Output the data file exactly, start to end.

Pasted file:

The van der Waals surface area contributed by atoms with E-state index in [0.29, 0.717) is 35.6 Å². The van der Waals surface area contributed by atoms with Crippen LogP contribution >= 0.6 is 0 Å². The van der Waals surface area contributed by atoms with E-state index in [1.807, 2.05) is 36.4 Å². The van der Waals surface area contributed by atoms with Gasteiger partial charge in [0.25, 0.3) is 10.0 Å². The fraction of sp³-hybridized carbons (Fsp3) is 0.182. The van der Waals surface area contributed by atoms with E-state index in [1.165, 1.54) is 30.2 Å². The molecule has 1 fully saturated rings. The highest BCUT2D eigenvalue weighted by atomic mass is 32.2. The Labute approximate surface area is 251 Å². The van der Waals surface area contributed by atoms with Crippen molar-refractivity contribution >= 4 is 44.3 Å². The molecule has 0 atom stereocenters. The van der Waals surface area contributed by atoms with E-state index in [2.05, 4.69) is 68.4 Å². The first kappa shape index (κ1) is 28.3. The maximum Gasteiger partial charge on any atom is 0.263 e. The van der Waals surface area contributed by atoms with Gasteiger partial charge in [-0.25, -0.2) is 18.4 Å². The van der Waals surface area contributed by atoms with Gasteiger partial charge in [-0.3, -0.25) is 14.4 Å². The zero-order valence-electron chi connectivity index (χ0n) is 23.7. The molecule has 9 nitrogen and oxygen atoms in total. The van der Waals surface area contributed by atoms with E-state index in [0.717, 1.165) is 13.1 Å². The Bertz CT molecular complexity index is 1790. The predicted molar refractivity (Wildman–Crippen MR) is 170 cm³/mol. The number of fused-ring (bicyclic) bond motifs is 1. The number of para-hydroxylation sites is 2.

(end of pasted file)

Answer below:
The van der Waals surface area contributed by atoms with E-state index in [0.29, 0.717) is 35.6 Å². The van der Waals surface area contributed by atoms with Crippen LogP contribution >= 0.6 is 0 Å². The van der Waals surface area contributed by atoms with E-state index in [1.807, 2.05) is 36.4 Å². The van der Waals surface area contributed by atoms with Gasteiger partial charge in [0.25, 0.3) is 10.0 Å². The fraction of sp³-hybridized carbons (Fsp3) is 0.182. The van der Waals surface area contributed by atoms with E-state index in [1.165, 1.54) is 30.2 Å². The molecule has 1 fully saturated rings. The highest BCUT2D eigenvalue weighted by atomic mass is 32.2. The Labute approximate surface area is 251 Å². The van der Waals surface area contributed by atoms with Crippen molar-refractivity contribution >= 4 is 44.3 Å². The molecule has 0 atom stereocenters. The van der Waals surface area contributed by atoms with E-state index in [2.05, 4.69) is 68.4 Å². The first kappa shape index (κ1) is 28.3. The maximum Gasteiger partial charge on any atom is 0.263 e. The van der Waals surface area contributed by atoms with Gasteiger partial charge in [-0.25, -0.2) is 18.4 Å². The van der Waals surface area contributed by atoms with Gasteiger partial charge in [-0.3, -0.25) is 14.4 Å². The zero-order valence-electron chi connectivity index (χ0n) is 23.7. The molecule has 9 nitrogen and oxygen atoms in total. The van der Waals surface area contributed by atoms with E-state index in [0.717, 1.165) is 13.1 Å². The Bertz CT molecular complexity index is 1790. The predicted molar refractivity (Wildman–Crippen MR) is 170 cm³/mol. The number of fused-ring (bicyclic) bond motifs is 1. The number of para-hydroxylation sites is 2.